When you delegate tasks, you create followers. When you delegate authority, you create leaders. Quoted from pastor and author Craig Groeschel.
Every leader needs to delegate. It’s obvious, right? If you’re “doing” you’re not “leading.” Sure, that makes sense. But what you delegate is of critical importance.
If you’re delegating tasks to your team members, that makes you a manager, not a leader. And, if you are trying to delegate tasks as a leader, you’re doing a terrible disservice to your team.
What you really want to delegate is authority.
Our previous article spoke about developing and executing strategy. We recommended that you build your strategy and goals with your IT Leadership Team and then work with staff at all levels of IT to build Action Plans.
In those two activities, you are delegating authority to your leadership team and then to your staff. You’re giving them the authority to develop the IT strategy. What a gift for the non-technical CIO! You develop a vision and give your team the authority to build a strategy around it.
Your job is to challenge your team, give them permission to reach for the stars, and provide them a platform for personal growth. Isn’t that what leadership is really about?
It’s outside the scope of this article to go into the finer points of Servant Leadership. Suffice it to say that Servant Leadership is a philosophy and practice in which leaders serve the staff. That means giving them the authority, tools, and confidence to reach their peak performance. It means setting every individual up for success.
One advantage the non-technical CIO may have over the seasoned IT professional is the ability to see what’s possible without the constraint of current paradigms. Dream big and give your team the authority and tools to make it happen.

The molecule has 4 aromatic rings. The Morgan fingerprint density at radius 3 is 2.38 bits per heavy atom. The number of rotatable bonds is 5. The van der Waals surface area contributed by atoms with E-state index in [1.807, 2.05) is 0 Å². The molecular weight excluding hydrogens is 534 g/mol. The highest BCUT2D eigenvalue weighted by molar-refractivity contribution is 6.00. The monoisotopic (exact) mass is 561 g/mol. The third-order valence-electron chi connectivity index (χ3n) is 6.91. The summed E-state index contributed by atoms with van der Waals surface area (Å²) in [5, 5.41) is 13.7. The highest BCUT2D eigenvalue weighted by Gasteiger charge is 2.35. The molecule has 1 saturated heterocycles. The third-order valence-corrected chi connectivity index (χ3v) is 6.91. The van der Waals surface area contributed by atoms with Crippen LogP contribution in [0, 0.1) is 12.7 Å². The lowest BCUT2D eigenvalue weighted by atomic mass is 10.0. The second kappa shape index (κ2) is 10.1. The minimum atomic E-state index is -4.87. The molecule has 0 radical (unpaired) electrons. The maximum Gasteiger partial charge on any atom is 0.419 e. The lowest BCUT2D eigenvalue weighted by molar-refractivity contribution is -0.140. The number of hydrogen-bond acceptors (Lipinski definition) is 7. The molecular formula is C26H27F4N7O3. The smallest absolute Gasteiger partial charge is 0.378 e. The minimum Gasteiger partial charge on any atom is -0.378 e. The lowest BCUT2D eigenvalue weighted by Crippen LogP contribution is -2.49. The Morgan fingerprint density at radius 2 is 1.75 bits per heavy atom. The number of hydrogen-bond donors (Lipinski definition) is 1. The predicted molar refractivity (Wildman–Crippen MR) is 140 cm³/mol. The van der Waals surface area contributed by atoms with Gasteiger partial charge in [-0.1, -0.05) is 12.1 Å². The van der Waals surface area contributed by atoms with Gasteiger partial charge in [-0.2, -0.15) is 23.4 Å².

That also means trusting your team when they challenge you and having the wisdom to modify plans when you are confident that the team has reached as far as they can. I’d rather scale back a bit than set the team up for failure. Let them achieve incremental wins. It will give them the fuel to reach for greater heights.
Once we’ve created the vision and strategy, and delegated the authority to execute, we need to support the team with objective measurements and coaching, and support the entire business with effective communication.
The next few articles will explain each.
I’ve had the pleasure of speaking with many of our readers and encourage you to continue to reach out. Email Emily@WolffStrategy.com and she’ll be happy to schedule a call with me.
Larry Wolff is the founder & CEO of Wolff Strategy Partners, a boutique consulting firm specializing in Enterprise Strategy Management and Digital Transformation. Larry has served as CEO, COO, CIO, CTO, chief digital officer, and management consultant for public, private, international, and emerging growth companies. His specialties include corporate and IT strategic planning, technology led business transformation, business and IT turnarounds, merger integration and large-scale project rescues. His methodologies span industries and scale to companies of all sizes.
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